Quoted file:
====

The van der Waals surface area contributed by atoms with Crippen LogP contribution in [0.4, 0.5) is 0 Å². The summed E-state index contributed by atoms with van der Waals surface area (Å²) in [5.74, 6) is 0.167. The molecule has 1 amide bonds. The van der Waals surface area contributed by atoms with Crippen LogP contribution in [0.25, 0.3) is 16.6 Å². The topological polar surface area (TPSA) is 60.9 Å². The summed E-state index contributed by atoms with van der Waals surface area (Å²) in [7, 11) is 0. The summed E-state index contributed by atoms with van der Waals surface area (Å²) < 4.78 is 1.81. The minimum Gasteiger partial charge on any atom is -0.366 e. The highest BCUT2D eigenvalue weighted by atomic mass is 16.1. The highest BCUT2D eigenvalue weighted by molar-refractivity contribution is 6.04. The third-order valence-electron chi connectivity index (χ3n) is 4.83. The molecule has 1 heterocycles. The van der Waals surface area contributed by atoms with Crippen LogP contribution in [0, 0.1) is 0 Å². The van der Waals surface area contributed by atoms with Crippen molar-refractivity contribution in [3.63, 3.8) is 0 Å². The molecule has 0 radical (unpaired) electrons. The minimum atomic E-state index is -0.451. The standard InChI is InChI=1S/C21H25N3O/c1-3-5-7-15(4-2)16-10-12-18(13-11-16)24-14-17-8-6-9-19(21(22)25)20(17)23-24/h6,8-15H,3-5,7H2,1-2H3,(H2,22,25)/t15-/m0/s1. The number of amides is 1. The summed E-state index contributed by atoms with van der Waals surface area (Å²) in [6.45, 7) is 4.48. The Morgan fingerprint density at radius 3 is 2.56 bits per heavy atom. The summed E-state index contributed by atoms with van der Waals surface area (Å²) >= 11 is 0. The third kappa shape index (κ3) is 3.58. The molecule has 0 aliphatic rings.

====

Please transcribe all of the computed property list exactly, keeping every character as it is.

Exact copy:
The van der Waals surface area contributed by atoms with Crippen LogP contribution in [0.4, 0.5) is 0 Å². The summed E-state index contributed by atoms with van der Waals surface area (Å²) in [5.74, 6) is 0.167. The molecule has 1 amide bonds. The van der Waals surface area contributed by atoms with Crippen LogP contribution in [0.25, 0.3) is 16.6 Å². The topological polar surface area (TPSA) is 60.9 Å². The summed E-state index contributed by atoms with van der Waals surface area (Å²) in [7, 11) is 0. The summed E-state index contributed by atoms with van der Waals surface area (Å²) < 4.78 is 1.81. The minimum Gasteiger partial charge on any atom is -0.366 e. The highest BCUT2D eigenvalue weighted by atomic mass is 16.1. The highest BCUT2D eigenvalue weighted by molar-refractivity contribution is 6.04. The third-order valence-electron chi connectivity index (χ3n) is 4.83. The molecule has 1 heterocycles. The van der Waals surface area contributed by atoms with Crippen LogP contribution in [0, 0.1) is 0 Å². The van der Waals surface area contributed by atoms with Crippen molar-refractivity contribution in [3.63, 3.8) is 0 Å². The molecule has 0 radical (unpaired) electrons. The minimum atomic E-state index is -0.451. The standard InChI is InChI=1S/C21H25N3O/c1-3-5-7-15(4-2)16-10-12-18(13-11-16)24-14-17-8-6-9-19(21(22)25)20(17)23-24/h6,8-15H,3-5,7H2,1-2H3,(H2,22,25)/t15-/m0/s1. The number of amides is 1. The summed E-state index contributed by atoms with van der Waals surface area (Å²) in [6.45, 7) is 4.48. The Morgan fingerprint density at radius 3 is 2.56 bits per heavy atom. The summed E-state index contributed by atoms with van der Waals surface area (Å²) >= 11 is 0. The third kappa shape index (κ3) is 3.58. The molecule has 0 aliphatic rings.